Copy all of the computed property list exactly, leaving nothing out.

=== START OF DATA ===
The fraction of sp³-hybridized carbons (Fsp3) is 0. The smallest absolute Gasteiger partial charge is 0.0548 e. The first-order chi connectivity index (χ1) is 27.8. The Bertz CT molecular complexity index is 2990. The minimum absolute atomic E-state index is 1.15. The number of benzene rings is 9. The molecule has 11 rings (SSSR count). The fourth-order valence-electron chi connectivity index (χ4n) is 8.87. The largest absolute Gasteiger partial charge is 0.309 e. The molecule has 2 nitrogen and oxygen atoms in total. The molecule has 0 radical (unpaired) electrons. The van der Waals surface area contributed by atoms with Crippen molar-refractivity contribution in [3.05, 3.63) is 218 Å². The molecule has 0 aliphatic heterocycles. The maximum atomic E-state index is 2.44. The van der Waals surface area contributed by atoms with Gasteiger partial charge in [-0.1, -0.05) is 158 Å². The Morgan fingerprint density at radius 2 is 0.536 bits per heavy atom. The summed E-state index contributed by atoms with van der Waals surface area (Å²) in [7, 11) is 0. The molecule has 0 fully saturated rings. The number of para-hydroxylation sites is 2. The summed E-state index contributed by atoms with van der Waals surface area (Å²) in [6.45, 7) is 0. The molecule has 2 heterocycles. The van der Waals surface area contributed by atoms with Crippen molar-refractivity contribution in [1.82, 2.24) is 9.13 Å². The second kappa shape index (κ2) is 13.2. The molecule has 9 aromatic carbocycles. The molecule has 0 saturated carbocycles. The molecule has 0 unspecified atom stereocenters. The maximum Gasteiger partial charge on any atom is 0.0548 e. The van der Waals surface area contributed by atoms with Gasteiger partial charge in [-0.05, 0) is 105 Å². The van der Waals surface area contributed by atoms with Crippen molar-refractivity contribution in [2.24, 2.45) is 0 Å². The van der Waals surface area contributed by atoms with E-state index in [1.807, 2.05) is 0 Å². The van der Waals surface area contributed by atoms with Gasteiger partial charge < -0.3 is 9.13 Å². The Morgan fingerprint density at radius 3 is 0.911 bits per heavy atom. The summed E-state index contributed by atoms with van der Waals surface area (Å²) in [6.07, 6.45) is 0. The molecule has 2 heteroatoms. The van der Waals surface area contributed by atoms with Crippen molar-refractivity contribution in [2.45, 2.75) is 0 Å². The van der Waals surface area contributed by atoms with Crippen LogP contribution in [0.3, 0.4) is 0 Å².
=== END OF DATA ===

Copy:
The fraction of sp³-hybridized carbons (Fsp3) is 0. The smallest absolute Gasteiger partial charge is 0.0548 e. The first-order chi connectivity index (χ1) is 27.8. The Bertz CT molecular complexity index is 2990. The minimum absolute atomic E-state index is 1.15. The number of benzene rings is 9. The molecule has 11 rings (SSSR count). The fourth-order valence-electron chi connectivity index (χ4n) is 8.87. The largest absolute Gasteiger partial charge is 0.309 e. The molecule has 2 nitrogen and oxygen atoms in total. The molecule has 0 radical (unpaired) electrons. The van der Waals surface area contributed by atoms with Crippen molar-refractivity contribution in [3.05, 3.63) is 218 Å². The molecule has 0 aliphatic heterocycles. The maximum atomic E-state index is 2.44. The van der Waals surface area contributed by atoms with Gasteiger partial charge in [-0.1, -0.05) is 158 Å². The Morgan fingerprint density at radius 2 is 0.536 bits per heavy atom. The summed E-state index contributed by atoms with van der Waals surface area (Å²) in [7, 11) is 0. The molecule has 0 fully saturated rings. The number of para-hydroxylation sites is 2. The summed E-state index contributed by atoms with van der Waals surface area (Å²) in [6.45, 7) is 0. The molecule has 2 heterocycles. The van der Waals surface area contributed by atoms with Crippen molar-refractivity contribution in [1.82, 2.24) is 9.13 Å². The second kappa shape index (κ2) is 13.2. The molecule has 9 aromatic carbocycles. The molecule has 0 saturated carbocycles. The molecule has 0 unspecified atom stereocenters. The maximum Gasteiger partial charge on any atom is 0.0548 e. The van der Waals surface area contributed by atoms with Gasteiger partial charge in [-0.05, 0) is 105 Å². The van der Waals surface area contributed by atoms with Crippen molar-refractivity contribution in [2.24, 2.45) is 0 Å². The van der Waals surface area contributed by atoms with E-state index in [1.807, 2.05) is 0 Å². The van der Waals surface area contributed by atoms with Gasteiger partial charge < -0.3 is 9.13 Å². The Morgan fingerprint density at radius 3 is 0.911 bits per heavy atom. The summed E-state index contributed by atoms with van der Waals surface area (Å²) in [6.07, 6.45) is 0. The molecule has 2 heteroatoms. The van der Waals surface area contributed by atoms with Crippen molar-refractivity contribution in [2.45, 2.75) is 0 Å². The van der Waals surface area contributed by atoms with Crippen LogP contribution in [0.3, 0.4) is 0 Å².